Gottfried: I totally have respect for that. What happened to them is the extreme of the idea of people who just can't take a joke, who feel like they're going to be in charge of their own personal morality. That has to exist. People talk about The Great Dictator, where Charlie Chaplin mocked Hitler when the American studios were afraid to go near that subject. But before that was The Three Stooges, who did a film called You Nazty Spy!, where Moe was Hitler. What I respect about movies like that is that they made the whole idea of Hitler so much weaker than what he was by mocking it. Stuff like that has to be made fun of.
NUVO: What happened seems so unbelievable, even though Charlie Hebdo's offices were firebombed before. Have you ever feared for your personal safety, given that you do controversial material? Maybe it's on another level, where the violence might be getting punched at a roast.
Gottfried: Yeah. I'm very lucky, in that there'll just be a couple idiots on the Internet who get up in arms. On the Internet, there's always a new villain. So I've been the new villain a couple times; and the next week, someone else is. It just shows what can happen. These are extreme examples, certainly.
NUVO: As people dig into Charlie Hebdo's work, they find stuff they don't like, racist or bigoted material. It's one thing to make fun of something right after it happens and another to make fun of it in a racist way. Do you think about that when you're working up material, about whether or not something is racist or might legitimately offend?
Gottfried: Usually, I don't think about it and I try not to think about it, because then it starts to effect everything. With this bombing of the French magazine, it got me when people started saying stuff like they shouldn't have been shot, but they were going a little bit over the line. It kind of seems like if you cross that line, then it's okay to be shot.
NUVO: It's the death penalty for the joke!
Gottfried: That topic was off limits, so you can shoot him.
NUVO: And what's implicit to what you're saying is that we have to defend free speech, regardless of what's said.
Gottfried: Yeah. My favorite line of George Carlin's was 'It's the duty of the comedian to find out where the line is drawn and deliberately cross over it.'
NUVO: And you're still doing that. I'm just reading up on this incident where Shecky Greene left one of your shows. You've been around for a while — and so has he. He should know what you're up to!
Gottfried: It was a Friar's event where Shecky Greene got up and walked out, which was a double surprise: Number one, that Shecky Greene can stand up, and two, that he can walk. Imagine what I could do to Stephen Hawking!
NUVO: It seems like such a throwback. You can imagine Shecky Greene doing that to Lenny Bruce, if that lines up historically. You can still offend.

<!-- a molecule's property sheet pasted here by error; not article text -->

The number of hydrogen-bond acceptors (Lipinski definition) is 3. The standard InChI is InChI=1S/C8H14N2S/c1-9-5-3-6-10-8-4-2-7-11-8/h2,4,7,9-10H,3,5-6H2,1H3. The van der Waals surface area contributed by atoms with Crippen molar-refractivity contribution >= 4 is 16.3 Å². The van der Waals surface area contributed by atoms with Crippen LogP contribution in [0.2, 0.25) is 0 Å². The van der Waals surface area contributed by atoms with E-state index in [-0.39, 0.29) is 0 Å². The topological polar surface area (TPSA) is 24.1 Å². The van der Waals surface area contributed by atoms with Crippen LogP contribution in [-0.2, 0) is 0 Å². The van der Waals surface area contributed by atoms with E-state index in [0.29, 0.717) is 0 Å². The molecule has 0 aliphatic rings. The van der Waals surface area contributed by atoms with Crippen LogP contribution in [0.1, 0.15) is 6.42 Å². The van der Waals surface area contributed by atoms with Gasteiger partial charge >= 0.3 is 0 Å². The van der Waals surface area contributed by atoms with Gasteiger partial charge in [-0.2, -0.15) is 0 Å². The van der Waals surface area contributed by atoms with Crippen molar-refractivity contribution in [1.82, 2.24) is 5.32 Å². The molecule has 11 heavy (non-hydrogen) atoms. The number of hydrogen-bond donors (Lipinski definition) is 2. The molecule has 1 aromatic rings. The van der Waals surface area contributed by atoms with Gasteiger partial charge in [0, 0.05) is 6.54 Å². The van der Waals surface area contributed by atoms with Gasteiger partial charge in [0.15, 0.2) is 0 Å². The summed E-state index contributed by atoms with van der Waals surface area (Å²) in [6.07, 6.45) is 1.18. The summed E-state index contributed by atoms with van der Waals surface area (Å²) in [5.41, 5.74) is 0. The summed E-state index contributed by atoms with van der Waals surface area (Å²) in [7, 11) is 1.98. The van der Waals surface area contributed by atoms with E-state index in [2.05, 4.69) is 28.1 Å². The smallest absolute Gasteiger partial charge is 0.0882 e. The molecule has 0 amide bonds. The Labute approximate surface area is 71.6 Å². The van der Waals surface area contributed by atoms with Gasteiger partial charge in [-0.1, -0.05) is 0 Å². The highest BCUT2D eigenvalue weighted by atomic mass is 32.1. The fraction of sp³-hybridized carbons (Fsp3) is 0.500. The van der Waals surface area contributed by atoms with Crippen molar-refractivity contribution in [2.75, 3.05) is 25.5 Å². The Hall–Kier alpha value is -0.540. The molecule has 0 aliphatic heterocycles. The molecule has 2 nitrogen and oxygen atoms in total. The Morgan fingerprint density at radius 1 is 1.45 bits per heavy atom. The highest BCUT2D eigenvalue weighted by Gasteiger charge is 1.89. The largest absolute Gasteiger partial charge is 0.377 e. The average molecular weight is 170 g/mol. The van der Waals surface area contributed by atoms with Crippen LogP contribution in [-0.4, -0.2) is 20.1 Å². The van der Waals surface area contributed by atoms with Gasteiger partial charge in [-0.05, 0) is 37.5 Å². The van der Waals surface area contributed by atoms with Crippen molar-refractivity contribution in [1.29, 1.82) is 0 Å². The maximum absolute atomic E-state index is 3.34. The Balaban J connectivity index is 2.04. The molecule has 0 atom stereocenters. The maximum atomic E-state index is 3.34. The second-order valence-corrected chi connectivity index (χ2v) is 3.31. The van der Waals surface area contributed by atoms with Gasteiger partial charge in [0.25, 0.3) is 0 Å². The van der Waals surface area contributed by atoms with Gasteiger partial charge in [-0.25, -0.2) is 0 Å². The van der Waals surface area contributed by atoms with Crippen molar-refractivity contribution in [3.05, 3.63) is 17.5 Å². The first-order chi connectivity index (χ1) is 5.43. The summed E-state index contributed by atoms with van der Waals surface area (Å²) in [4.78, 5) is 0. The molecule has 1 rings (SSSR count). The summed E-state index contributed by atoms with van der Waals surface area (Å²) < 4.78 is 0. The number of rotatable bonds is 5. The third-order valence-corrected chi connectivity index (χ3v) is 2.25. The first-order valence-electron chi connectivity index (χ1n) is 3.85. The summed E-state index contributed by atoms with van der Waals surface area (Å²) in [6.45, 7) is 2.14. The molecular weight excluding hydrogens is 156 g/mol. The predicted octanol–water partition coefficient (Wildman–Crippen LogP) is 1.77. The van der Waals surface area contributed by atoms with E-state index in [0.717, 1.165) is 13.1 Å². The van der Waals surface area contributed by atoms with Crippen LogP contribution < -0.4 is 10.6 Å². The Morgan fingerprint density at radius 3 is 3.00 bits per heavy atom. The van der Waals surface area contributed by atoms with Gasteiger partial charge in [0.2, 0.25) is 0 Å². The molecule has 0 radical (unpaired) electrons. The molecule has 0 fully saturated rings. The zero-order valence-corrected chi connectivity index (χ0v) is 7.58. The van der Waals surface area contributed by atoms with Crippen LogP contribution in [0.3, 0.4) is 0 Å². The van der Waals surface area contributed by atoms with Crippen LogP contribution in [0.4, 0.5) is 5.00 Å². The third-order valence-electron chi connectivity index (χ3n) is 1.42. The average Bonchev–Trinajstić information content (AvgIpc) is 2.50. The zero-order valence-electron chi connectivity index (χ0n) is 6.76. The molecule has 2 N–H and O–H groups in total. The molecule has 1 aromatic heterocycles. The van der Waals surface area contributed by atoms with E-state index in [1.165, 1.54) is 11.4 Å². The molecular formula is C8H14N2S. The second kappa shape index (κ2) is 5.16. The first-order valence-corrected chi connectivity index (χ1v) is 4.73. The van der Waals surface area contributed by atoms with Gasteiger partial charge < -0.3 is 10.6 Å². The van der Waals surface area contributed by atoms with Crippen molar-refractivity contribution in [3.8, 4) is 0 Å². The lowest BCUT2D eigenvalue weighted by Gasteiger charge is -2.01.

Gottfried: The craziest thing is when people get offended by something I'll say on TV or in a Tweet, and you go, 'I've appeared in enough things that you have to have seen me before.' And if someone's so sensitive, it's kind of like if you picked up an issue of Playboy, and go, 'I had no idea they had nudity in this magazine.'
NUVO: I'm reading a Tweet that seems characteristic of a reaction to you: 'I thought you were grating and annoying before, but you're actually charming and funny.' I don't know if it's because of the voice or the material, but I'll bet that you hear that a lot.
Gottfried: Yes! I got that a lot on Celebrity Apprentice and when I did Wife Swap. During Aladdin, I was getting a lot of great reviews for the voice of the parrot, and they'd start off by saying, 'I normally hate Gilbert Gottfried with a passion, but...' My favorite review was when The Aristocrats came out and one reviewer wrote, 'No one is more offensive and disgusting than Gilbert Gottfried.' I thought, 'For this movie, this is the biggest compliment.' And I forget what it was about, but one reviewer once wrote, 'Gilbert Gottfried is the most unpleasant thing to happen to show business since the snuff film.' [Gottfried is thinking of a review of Night Court in Variety.]
NUVO: That's a hell of a line.
Gottfried: I was kind of flattered!
NUVO: The Aristocrats, that routine, is kind of the late-night jazz jam of comedy, the stuff comedians bring out when all the dilettantes have gone home. Do you do that on stage all the time now or is that kind of the nuclear option when things aren't going well.
Gottfried: Well, now people expect it. It happened that time at the Hugh Hefner roast because I did a 9/11 joke and I totally lost the crowd. They were yelling and hissing and one guy yelled out, 'Too soon!,' which I thought meant I didn't take a long enough pause between the setup and punchline. Then I go on to The Aristocrats, which is incest and bestiality, and the audience goes crazy, laughing and pounding the tables. So terrorism is in bad taste and incest and bestiality are in good taste. It always reminds me that it's like going to a smorgasbord; people love to pick and choose what they'll get offended by.
NUVO: And that joke is about escapism, where you're not making fun of anything that affects them too personally, unless they're into incest or bestiality.
Gottfried: Yes, and I'm not doing a judgement call on people who are into incest. I don't want to offend that community.
NUVO: Just having fun with it.
Gottfried: Yes! Fun with incest!
NUVO: And the other thing people like about that joke is it is like a jazz solo. It's really a display of virtuosity, you have to have the chops for that joke.
Gottfried: Usually with a joke, the strongest part is the punchline if it's in any way good. With this, the weakest part of the joke is the punchline. It's kind of a very long trip to get nowhere.
NUVO: What was it like playing Abraham Lincoln in that film that at least 10 people saw?
Gottfried: Yes, A Million Ways to Die in the West. I think most people felt I was much better than Daniel Day-Lewis. Few people realize that Abraham Lincoln was a short, annoying Jew, and this film finally tells the truth. I'm flattered that Seth McFarland felt that a movie starring Liam Neeson and Charlize Theron couldn't make it unless Gilbert Gottfried was there. He felt I would give it that respectability that they didn't have. I had already done a voice on Family Guy — I was the voice of a horse. And he also did something just for the Internet, for Comedy Cavalcade, where one of the quick bits was a cartoon called “Gilbert Gottfried Having Sex,” where I got to play myself.
NUVO: I also see that you've been called upon to read a lot of erotic fiction lately. Why are you a go-to voice actor for that?
Gottfried: I did Gilbert Gottfried Reading Fifty Shades of Grey — it's on my website and the Internet — where I just read passages of it because I think the majority of women who have read that just have orgasms imagining it in my voice.